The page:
The accidental professional lacrosse player

The accidental professional lacrosse player

Postby Sonny on Sun Oct 15, 2006 8:06 pm

PORTLAND, Oct. 13, 2006 - D.J. Driscoll knows what it's like to take the unexpected path. Although rooting against Notre Dame while growing up, he wound up as an All-American lacrosse player for the Fighting Irish. Similarly without a thought of professional lacrosse as a youngster, he now finds himself on the roster with the Portland LumberJax for the 2007 season.

"Going into my senior year, I didn't even want to play professional lacrosse," Driscoll explained laughing. "I just wanted to relax after I graduated and probably join the occasional summer league team. I think the excuse was that I didn't want to start working right away during the summer after graduation."

On a whim while trying to extend the college experience and prolong the summer, Driscoll decided to enter the outdoor league, joining a team in Los Angeles. Since Driscoll was already used to the field game, he transitioned quickly to the professional level. Despite all the fans and games, he believes the best part of his experience in L.A. was the camaraderie that he had with his fellow teammates.

"I had no bearing when I joined the L.A. team and had no idea what to expect," the Downingtown, Pa. native said. "I had a blast on the team, and I am glad that I chose that path. I hope that my success transitions to the indoor league too."

Back in August, Jax Head Coach and General Manager Derek Keenan spoke with Driscoll about joining the team. Trying to gauge the young athlete's interest, Keenan spoke with him about his thoughts on joining the National Lacrosse League (NLL) and making the cross-country move to Portland. On Sept. 13, 2006, the Jax selected Driscoll in the third round as the 36th overall pick. Within a day, Driscoll decided to make the Rose City his home.

"I told [Keenan] that I would give the indoor game a shot," he remembered. "I don't really know if it is a great fit for me, but this is an opportunity that I am willing to take. I am excited, because now I live in Portland and I feel like I can play for my new home team."

At 6 feet 4 inches, 199 pounds, Driscoll has a lot to offer the Jax as a rookie. Driscoll anchored a Notre Dame defense that allowed just 7.67 goals per game last season, which was 11th-best in NCAA Division I, and he also led the team in groundballs (looseballs in the NLL) with 67. As a co-captain in 2006, he was named the Great Western Lacrosse League's Defensive Player of the Year for the second consecutive season. He also earned 2006 STX/United States Intercollegiate Lacrosse Association (USILA) second-team All-American status. For his Fighting Irish career, Driscoll finished with one goal, two assists and 202 groundballs.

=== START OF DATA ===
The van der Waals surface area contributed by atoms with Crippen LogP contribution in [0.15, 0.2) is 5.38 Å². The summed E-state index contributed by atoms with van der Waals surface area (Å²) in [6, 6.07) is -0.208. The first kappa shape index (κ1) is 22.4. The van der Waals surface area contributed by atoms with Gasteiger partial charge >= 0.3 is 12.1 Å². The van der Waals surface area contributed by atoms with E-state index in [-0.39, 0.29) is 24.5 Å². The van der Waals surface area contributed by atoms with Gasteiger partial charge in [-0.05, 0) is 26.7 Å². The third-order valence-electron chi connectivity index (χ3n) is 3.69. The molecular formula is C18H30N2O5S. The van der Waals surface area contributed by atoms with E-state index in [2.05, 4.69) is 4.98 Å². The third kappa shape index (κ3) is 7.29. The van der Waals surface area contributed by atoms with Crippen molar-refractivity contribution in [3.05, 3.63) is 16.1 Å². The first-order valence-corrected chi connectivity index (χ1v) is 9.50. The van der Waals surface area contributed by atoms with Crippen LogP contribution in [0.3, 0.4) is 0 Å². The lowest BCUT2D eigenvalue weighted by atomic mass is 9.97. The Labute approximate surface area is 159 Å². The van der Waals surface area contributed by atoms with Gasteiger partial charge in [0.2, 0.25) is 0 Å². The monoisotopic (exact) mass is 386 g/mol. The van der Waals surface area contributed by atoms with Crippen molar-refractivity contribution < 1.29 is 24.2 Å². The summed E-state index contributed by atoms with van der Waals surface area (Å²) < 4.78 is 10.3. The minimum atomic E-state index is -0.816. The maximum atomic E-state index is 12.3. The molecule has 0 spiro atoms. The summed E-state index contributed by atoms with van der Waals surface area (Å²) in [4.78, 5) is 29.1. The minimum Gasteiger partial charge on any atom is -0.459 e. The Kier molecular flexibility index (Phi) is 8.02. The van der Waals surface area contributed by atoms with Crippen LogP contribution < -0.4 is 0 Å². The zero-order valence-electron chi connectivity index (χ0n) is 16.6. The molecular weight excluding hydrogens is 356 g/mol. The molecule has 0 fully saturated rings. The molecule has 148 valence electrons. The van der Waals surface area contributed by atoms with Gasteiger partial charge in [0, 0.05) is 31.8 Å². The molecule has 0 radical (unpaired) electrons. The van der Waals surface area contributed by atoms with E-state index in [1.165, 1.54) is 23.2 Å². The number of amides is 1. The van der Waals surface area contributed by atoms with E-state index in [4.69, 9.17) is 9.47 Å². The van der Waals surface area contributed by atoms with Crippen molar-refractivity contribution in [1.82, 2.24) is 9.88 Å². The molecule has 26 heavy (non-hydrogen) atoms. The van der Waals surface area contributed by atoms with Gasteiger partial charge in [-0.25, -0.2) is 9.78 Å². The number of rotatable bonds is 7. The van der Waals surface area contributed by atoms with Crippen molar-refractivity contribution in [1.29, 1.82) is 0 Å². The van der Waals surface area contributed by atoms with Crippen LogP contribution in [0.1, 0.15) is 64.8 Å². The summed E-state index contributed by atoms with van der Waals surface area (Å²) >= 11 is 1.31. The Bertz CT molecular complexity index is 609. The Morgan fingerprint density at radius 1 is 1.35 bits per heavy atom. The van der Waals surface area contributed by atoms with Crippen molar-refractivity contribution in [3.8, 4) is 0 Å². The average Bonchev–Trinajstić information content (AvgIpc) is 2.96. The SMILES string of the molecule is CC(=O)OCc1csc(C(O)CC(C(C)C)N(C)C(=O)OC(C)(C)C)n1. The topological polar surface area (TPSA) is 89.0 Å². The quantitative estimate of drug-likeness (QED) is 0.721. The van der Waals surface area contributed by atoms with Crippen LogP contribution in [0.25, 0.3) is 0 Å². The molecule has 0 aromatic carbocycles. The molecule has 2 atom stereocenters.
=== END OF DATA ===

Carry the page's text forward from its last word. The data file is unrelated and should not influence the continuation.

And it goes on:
Playing lacrosse since the age of three, it was inevitable that Driscoll would go on to play at the collegiate level. He didn't have a hard time finding a good program that wanted a 6-foot-4-inch defenseman either, but the problem would be choosing the right school.

"I really didn't like Penn State or Notre Dame growing up and cheered against them in everything even though people in my area loved them," he explained. "It was a little rough taking the difficult path of deciding to become part of the Fighting Irish, but when I went on my visit everything just clicked."

Since academics were his main focus, Driscoll found what he was looking for on Notre Dame's campus. He loved both the academic challenges and athletic facilities they offered and said that the campus community was very outgoing and supportive.

"I can't really pinpoint my greatest memory with the team," he said. "I go to practice everyday and whether its 6 o'clock punishment, runs and lifts or the preseason you develop confidence and a bond with all the guys. They become your best friends."

The camaraderie among his Fighting Irish teammates carried over onto the playing field last season when Notre Dame qualified for the NCAA playoffs for the first time since 2001. Driscoll's team lost in the first round to the eventual national champion Virginia, 14-10, during his senior campaign.

Keenan's confidence in Driscoll showed through when he said, "We feel he will be an outstanding defender in the NLL. There will be a fairly significant learning curve for him because of the limited indoor lacrosse experience; however, his athleticism and intelligence will make for a worthy transition to NLL lacrosse."

Driscoll added that he is over the initial shock of playing for a professional team. He also shows confidence in the coming season and hopes his outdoor experience carries over to the indoor game. Despite playing long-pole defense throughout college, Driscoll believes that he will be able to contribute to the team through his defense and transition on the floor.

"I learned a lot over the summer, and with lacrosse you keep learning as you go. I'm anxious to see what else I can pick up," Driscoll explained. Hoping his teammates help in his transition he added, "I grew up watching some of these guys and now I am going to be playing with them. Dallas Eliuk was my favorite player because I was from Philadelphia. It will be fun when I finally get to meet him; I think I might get a little star struck."
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